• Years 7-8:  \$3.375M salary, \$1.0M bonus

Bergeron will be 36 years old when the contract expires after the 2021-22 season.  We do not know at this time what implications this has for the Bruins’ salary cap situation for the 2014-15 season.

Staal

Below are details on the structure of Marc Staal’s contract with the Rangers, which goes into effect next season and expires after the 2020-21 season: UPDATE: this was reversed originally. Below is now correct.

• Year 1 (2015-16):  \$4.0M salary, \$3.0M bonus  — \$7.0 M total
• Years 2-4 (2016-17 — 2018-19):  \$5.0M salary, \$1.0M bonus — \$6.0 M total/y
• Year 5 (2019-20):  \$4.0M salary, \$1.0M bonus — \$5.0 M total
• Year 6 (2020-21):  \$4.0M salary, \$3.0M bonus — \$4.2 M total

Again, this results in a \$5.7M AAV for the Rangers.

All of this information will be available soon on our NHL team salary cap charts site.

Predictability Differences for Forwards and Defensemen

Note:  If you haven’t yet read our post on how SCF% better predicts future GF% than does CF%, we recommend reading that first.  The definitions of metrics, data used, and methodology used in this post is the same as what is written here, so we refer interested readers to there for more info.

Summary:  This is an update to our previous post on the best metrics for predicting player performance.  Here, we split the analysis out by position (forwards vs. defensemen).

In this analysis, using all data going back to the 2005-06 NHL season:

1. For forwards, SCF% is the best predictor of future GF% of the metrics we tested
2. For forwards, CF% is a better predictor of future GF% than is FF%, but for defensemen, the opposite is true.
3. For defensemen, FF% is the best predictor of future GF% (with SCF% finishing a close second) of the metrics we tested.
4. SCF% is a much better predictor of future GF% for forwards than it is for defensemen.
5. In general, future GF% is more accurately predicted for forwards than it is for defensemen.

Better Than Corsi: Scoring Chances More Accurately Predict Future Goals For Players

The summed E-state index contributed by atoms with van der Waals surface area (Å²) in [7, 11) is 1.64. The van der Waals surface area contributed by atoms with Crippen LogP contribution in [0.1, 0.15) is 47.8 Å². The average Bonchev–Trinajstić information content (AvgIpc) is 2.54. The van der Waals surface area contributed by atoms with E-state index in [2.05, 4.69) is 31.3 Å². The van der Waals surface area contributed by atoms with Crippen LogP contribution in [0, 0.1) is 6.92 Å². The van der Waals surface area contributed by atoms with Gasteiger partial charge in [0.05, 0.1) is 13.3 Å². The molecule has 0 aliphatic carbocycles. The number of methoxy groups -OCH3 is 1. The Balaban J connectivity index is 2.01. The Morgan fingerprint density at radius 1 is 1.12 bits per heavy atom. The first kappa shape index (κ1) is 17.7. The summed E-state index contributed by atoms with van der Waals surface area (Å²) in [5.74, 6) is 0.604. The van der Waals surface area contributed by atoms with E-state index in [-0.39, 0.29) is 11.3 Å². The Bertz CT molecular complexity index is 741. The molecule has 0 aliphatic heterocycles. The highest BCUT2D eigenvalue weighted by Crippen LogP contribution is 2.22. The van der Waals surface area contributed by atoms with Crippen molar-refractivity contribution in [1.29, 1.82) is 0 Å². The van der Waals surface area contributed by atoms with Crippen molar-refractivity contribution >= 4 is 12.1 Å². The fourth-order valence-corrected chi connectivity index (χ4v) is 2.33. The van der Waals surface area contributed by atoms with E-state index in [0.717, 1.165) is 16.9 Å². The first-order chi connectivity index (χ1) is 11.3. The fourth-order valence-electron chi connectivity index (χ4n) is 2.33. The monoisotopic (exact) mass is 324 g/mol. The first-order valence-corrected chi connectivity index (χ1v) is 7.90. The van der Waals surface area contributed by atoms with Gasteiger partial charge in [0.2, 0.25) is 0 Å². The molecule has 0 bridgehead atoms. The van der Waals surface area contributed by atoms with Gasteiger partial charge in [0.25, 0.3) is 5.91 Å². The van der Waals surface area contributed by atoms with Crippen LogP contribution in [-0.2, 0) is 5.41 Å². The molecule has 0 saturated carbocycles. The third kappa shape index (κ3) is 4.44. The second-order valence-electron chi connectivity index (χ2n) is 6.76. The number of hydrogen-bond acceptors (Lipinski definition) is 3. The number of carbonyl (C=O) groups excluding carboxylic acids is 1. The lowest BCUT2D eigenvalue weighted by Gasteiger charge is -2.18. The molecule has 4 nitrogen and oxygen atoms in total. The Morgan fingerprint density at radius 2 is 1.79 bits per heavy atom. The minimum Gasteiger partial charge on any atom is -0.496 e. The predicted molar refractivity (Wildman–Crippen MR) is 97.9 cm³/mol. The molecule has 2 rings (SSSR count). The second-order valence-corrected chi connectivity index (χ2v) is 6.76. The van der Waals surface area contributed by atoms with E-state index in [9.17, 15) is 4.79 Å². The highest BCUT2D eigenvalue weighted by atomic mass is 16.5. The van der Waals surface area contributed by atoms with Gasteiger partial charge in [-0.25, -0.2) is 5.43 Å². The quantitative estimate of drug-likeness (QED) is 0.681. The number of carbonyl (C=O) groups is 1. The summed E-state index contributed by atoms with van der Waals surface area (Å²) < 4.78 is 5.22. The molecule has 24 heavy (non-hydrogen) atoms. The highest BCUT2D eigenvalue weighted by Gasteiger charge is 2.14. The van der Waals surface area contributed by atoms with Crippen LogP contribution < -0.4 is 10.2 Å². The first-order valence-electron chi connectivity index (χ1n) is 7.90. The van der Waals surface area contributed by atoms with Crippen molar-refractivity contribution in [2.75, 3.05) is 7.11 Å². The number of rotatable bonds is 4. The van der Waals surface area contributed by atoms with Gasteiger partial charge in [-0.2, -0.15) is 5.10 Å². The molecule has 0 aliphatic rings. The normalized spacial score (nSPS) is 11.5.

Summary:

Since the 2005-06 NHL season, the percentage of Scoring Chances For (SCF%) is a better predictor of future Goals For (GF%) than Corsi For (CF%) is for individual players.  (Under specific conditions, of course, but it’s promising either way.)

Combining data across all seasons since 2005-06, the season-to-season correlations are:

1. cor(Past SCF%, Future GF%) = 0.322
2. cor(Past CF%, Future GF%) = 0.311
3. cor(Past GF%, Future GF%) = 0.287

Using multiple linear regression and combining across all seasons, we find that:

• For every one-percentage-point increase in SCF%, future GF% is expected to rise by about 0.41 percentage points, holding all other variables constant.
• For every one-percentage-point increase in CF%, future GF% is expected to rise by about 0.22 percentage points, holding all other variables constant.

Density Plots for Modern Hockey Statistics (Warning: There’s Math, But It’s Useful Math)

At #PGHAnalytics on Saturday, there was a short discussion about uncertainty in metrics such as Corsi% and Fenwick%.  How can we quantify this uncertainty / variability?  The simplest way to do this would be to include standard errors with each player rating such as Corsi% or Fenwick%, which is a good start.  What else can we do?

Suppose we told you that you could choose between two hypothetical players, and the only pieces of information we gave you about them were their respective 5-on-5 Close Corsi%s from the first 10 games of the season:

Player A:  90%, 70%, 30%, 33%, 50%, 75%, 25%, 80%, 90%, 22%

Player B:  55%, 60%, 44%, 55%, 58%, 63%, 55%, 66%, 45%, 66%

Which would you choose?  Why?

After the jump, we introduce a graphical approach to comparing pairs of players, looking at the distribution of their single-game Corsi%s, Fenwick%s, and much more.